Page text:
Almost 4 Percent of Children May be Morbidly Obese
May 18, 2007
Almost 4 percent are at or above the 99th percentile for Body Mass Index, meaning that about 2.7 million U.S. children could be considered morbidly obese. That percentage goes higher for boys, blacks, poor, and adolescent poor.
“These numbers are alarming, especially when you tease out specific groups, such as African-American children whose morbid obesity rate is almost 6 percent,” said Joseph Skelton, M.D., assistant professor of Pediatrics at the Medical College of Wisconsin in Milwaukee and an author of the study. Skelton is also program director of NEW (Nutrition, Exercise and Weight Management) Kids Program at Children’s Hospital of Wisconsin
Morbid obesity for children has not yet been defined, but in adults, it is classified as anyone with a BMI at or above 40. (BMI is a height to weight ratio.) A BMI at or above 40 is also the point at which bariatric surgery for weight loss may first be considered for adolescents with other complications of obesity.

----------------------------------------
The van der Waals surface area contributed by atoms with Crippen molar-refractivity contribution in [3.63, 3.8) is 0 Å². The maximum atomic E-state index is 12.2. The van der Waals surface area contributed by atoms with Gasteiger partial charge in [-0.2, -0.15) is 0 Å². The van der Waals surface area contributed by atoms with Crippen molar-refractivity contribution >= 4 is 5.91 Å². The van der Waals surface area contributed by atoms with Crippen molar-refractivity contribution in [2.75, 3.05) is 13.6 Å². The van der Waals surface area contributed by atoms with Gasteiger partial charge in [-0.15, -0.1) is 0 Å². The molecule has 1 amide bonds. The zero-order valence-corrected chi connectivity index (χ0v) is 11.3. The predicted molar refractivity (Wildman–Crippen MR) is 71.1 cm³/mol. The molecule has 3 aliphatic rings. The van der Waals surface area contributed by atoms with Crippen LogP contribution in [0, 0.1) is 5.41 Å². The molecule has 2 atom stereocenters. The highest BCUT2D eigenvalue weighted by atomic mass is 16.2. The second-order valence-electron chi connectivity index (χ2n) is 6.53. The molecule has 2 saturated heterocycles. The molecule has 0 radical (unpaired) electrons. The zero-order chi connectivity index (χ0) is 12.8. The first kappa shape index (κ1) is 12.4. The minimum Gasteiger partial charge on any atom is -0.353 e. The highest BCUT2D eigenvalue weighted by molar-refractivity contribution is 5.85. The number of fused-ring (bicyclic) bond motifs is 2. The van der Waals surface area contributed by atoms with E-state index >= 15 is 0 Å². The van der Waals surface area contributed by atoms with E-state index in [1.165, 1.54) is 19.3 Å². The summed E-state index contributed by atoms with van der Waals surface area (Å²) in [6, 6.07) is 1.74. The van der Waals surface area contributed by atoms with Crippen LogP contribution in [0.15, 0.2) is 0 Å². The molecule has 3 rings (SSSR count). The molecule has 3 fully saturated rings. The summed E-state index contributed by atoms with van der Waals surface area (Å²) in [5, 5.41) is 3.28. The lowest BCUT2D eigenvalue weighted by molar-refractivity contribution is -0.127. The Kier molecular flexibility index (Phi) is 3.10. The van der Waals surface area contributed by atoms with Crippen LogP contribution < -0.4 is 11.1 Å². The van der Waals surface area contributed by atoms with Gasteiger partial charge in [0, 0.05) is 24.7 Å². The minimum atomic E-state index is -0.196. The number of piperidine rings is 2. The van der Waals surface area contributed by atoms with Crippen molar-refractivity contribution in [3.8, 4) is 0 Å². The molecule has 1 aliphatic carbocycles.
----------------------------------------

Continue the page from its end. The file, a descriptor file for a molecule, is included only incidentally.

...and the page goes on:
According to data from 12,384 US children and adolescents in the National Health and Nutrition Examination Survey between 1999 and 2004, 3.8 percent of children are at or above the 99th percentile. Also at that mark:
· 4.6 percent boys
· 2.9 percent girls
· 5.7 percent Blacks
· 5.2 percent Mexican Americans
· 3.1 percent Caucasians
“With 1.3 percent of teens at or above a BMI of 40, that translates into 418,000 teens. This large number of teens who might be considered for bariatric surgery should be alarming to the health care system and society as a whole,” said Stephen Cook, M.D., an assistant professor of Pediatrics at the University of Rochester Medical Center and an author of the study. “As opposed to considering surgery, coverage for intensive family-based behavioral treatments needs to be strongly considered. As a society, we need to reverse this trend or our children will, for the first time in human history, have a shorter lifespan than their parents.”